May 22, 2008

Research-China Blogspot

Made in China
© Photographer: Devonyu | Agency:
I came across the above blog today while "googling" China adoptions. I was saddened to hear about singer-songwriter, Steven Curtis Chapman's youngest "daughter" (adopted from China) being tragically killed in an accident, and it made me remember a sad documentary I saw several months ago. Have been unsuccessfully searching "You Tube" videos all morning, trying to find it again. It was a news documentary from either China or Vietnam, doing an indepth "investigation" into adoption practices in their country and interviewing several young mothers who tearfully reliquished babies for adoption in government-run hospitals that seemed to leave them no option.

I wondered WHERE "Maria" was relinquished in China, and if her first mother will ever know of her fate. So sad for everyone involved. The blog linked above (the title of this post) shares interesting discoveries about child-trafficking issues in Chinese adoptions. Here's a quote from "The Baby Trade":

"Stopping this traffic will be no small feat. The basic economic incentives that rule markets have a powerful hold, even when the trade is for humans. Infants can fetch anywhere between $5,000 and $25,000. Even if the biological parents see only a small fraction of that amount, in impoverished countries that may be a hefty sum. And parents in receiving countries buy babies in spite of corruption, in the hope of giving them a better life, without realizing that they may be encouraging more trafficking ("The Baby Trade", Foreign Affairs, November/December 2003, p.119).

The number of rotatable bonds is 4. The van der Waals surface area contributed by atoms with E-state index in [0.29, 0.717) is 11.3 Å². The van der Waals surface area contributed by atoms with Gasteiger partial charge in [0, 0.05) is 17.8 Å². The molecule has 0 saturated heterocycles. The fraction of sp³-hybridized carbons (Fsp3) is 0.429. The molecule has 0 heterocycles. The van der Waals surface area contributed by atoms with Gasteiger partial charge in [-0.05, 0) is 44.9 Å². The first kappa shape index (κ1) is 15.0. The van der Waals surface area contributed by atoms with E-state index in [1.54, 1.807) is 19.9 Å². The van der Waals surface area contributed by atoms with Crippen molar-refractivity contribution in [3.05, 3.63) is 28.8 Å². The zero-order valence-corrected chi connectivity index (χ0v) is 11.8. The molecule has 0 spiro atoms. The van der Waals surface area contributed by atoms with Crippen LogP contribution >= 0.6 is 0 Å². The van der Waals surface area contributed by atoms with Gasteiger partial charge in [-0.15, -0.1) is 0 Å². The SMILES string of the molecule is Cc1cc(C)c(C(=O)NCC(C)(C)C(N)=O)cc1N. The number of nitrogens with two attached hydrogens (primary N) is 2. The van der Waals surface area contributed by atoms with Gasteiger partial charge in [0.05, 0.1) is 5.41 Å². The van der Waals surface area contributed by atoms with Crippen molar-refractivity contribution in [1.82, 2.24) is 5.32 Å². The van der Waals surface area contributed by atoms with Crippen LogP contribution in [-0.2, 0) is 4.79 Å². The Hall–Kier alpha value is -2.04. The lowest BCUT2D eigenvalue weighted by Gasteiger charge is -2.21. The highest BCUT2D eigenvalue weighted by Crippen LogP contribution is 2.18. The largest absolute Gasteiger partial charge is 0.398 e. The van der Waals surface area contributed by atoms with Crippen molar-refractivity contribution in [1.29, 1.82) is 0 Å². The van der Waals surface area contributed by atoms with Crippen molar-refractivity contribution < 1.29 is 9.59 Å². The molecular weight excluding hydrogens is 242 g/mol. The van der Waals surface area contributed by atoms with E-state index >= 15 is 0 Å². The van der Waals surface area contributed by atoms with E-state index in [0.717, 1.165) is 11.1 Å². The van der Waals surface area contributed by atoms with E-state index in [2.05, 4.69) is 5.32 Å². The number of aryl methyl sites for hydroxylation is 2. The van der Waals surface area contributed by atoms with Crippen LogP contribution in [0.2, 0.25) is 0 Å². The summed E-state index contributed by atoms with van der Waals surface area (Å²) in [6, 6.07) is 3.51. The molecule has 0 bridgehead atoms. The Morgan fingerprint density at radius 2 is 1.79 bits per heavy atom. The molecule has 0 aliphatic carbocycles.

My only gripe about international adoption is the fact that adoptive parents believe that they are truly helping orphaned children, when in fact, many international adoptees are simply not orphaned. Prospective adoptive parents remain on long waiting lists, and eventually get a relatively young child. Babies (not orphans) are born and then housed in "foster homes" for however many months (and dollars) it takes to complete the adoption "process". All the while, children living in orphanages remain and wait...and wait, and are still waiting. It doesn't make sense to me.

1 comment:

Frankenstein said...

5 steps from Grief to Grace is my advice to the Chapmans, and you – you may read here my new essay on the subject: